What to expect from media’s new (and old) disruptors

With Scire and Disrupt Radio set to launch in 2023, Mumbrella's Calum Jaspan looks at the prospects of Australian media's new kids on the block.

Jules Lund, former primetime radio host and founder of influencer agency Tribe, has become the latest new media kid on the block. 

Lund will join Disrupt Radio, which alongside news outfit Scire has voiced a challenge to traditional media structures.

Scire is looking to upend Australia’s concentrated media industry and is led by some at the very top of that pile. 

Chris Janz and Scire are looking to help challenge the structure he helped revive

Founded by former Nine/Fairfax execs Chris Janz and David Eisman, with business editor at the Sydney Morning Herald and The Age, John McDuling, joining as its first editor-in-chief, they are no strangers to Australia’s media pool. 

Scire is set to cover business, technology, politics and power, while Disrupt Radio will similarly target a business and entrepreneurship audience. 

Benjamin Roberts, founder and CEO of Disrupt Radio, tells Mumbrella: “The new national talk radio network, with business and entrepreneurial content at its core, is on a mission to re-write the traditional media playbook and create an inclusive community of people interested in opportunity and aspiration.”

It has backing from Australia’s media elite, with former ABC managing director, Michelle Guthrie, joining its board, alongside SEN’s Colm O’Brien, amongst others. Roberts also spent eight years as an exec at Fairfax, departing in 2016 to launch his company, Broadcast Intelligence. 

For now, the company is based out of SEN’s headquarters in South Melbourne. 

The new disruptors 

Scire’s mission, according to its site, is to “be the trusted source of intelligence for the people building the new Australian economy”. Though they’re not the only media outlet that shares this view. 

“Through our journalism, we aim to provide our audience with valuable information they cannot get anywhere else,” its statement further reads. 

Janz recently told The Australian he firmly believes “there is room for more” voices in Australia’s business journalism category. 

And it seems several have had the same thinking. Forbes Australia launched last year, with Private Media also licencing and launching the Inc. brand locally in the same category. 

With the AFR, Inc.’s sister title SmartCompany, Business Insider, as well as barnstorming podcast Fear & Greed, the business and start-up community is increasingly well served.

Fear and Greed had 259,000 downloads in March

A senior business editor, who wished to remain anonymous, emphasised the nature of the increasingly crowded business market, business, politics and culture as an area the Sydney Morning Herald and The Age cover well too.

How do the disruptors disrupt?

Breaking habits is by far the most challenging aspect for Scire or Disrupt, which are looking to turn traditional media on its head.

Scire is yet to reveal much aside from the fact it is a subscription news service of some sort and looking to hire about 50 staff, most of whom are business journos. The site is currently seeking to recruit a chief political correspondent, senior business correspondent, markets and news editor and more. It’s also understood Janz and co have been heavily hovering around Nine Publishing staff.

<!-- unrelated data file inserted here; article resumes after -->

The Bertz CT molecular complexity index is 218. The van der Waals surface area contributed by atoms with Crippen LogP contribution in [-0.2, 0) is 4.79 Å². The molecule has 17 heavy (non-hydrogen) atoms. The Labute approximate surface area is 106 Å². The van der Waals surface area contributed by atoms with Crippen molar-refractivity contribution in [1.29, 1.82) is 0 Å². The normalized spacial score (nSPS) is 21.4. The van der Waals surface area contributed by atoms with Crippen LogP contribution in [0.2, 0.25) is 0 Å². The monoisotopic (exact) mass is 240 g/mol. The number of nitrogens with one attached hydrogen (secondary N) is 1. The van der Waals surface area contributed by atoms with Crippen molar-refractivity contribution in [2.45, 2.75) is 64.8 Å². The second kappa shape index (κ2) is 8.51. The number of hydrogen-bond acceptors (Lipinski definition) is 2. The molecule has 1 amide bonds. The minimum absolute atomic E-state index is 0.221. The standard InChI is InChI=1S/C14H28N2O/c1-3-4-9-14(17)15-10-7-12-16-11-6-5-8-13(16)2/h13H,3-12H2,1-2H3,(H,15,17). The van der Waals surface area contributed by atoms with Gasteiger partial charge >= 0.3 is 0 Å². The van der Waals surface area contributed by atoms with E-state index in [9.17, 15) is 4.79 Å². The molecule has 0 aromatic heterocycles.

Speaking to Mumbrella this week, Janz would not go into much detail, saying with company is “still in stealth mode”.

“I’m a big believer that there’s different business models to be tested,” Janz says. “That’s the wave of what’s happening and in the States in particular, is really interesting to me.

“If you rewind 10 to 15 years, it was all about mass market, huge reach, ad-funded, getting in front of as many eyeballs as possible and relying heavily on social. We’re not really in that anymore, and I think there are publications that do a really great job of reaching a mass audience and competing for digital ad dollars, but that’s not the path we are creating.”

Janz mentions the US, and those across the pond, including Semafor, The Information, Axios and others, have experienced recent success. Each have differing delivery and funding models, and one might expect that Janz and co. have done their research to create something entirely new.

Still keeping his cards close to his chest, he says there will be a commercial partnership component, but “it won’t be a business reliant on ads”, unlike the Semafors of the world, which have offered free, ad-supported journalism.

For our loyal marketing and agency audience, Disrupt Radio on the other hand, looks to have a more firm ad component in its funding model. 

So, what is the opportunity in return? 

“Advertisers will have unrivalled access to a highly contextual environment underpinned by premium programming and premium commercial inventory, enabling them to target an influential and aspirational audience at every age and stage,” says Disrupt Radio’s founder, Roberts. 

He adds that for the first time in Australian talk radio, “ audiences will have access to modern business content, conversation and community, led by credible, connected talent who have been there and done it, not preached it”.

Radio host-turned-entrepreneur Jules Lund is targeting the business audience

Lund and Gore are the first announced as on air talent, and while the company would not reveal any further names, Roberts says “we’ve built one of the most diverse line-ups in talk radio – both on and off the air”.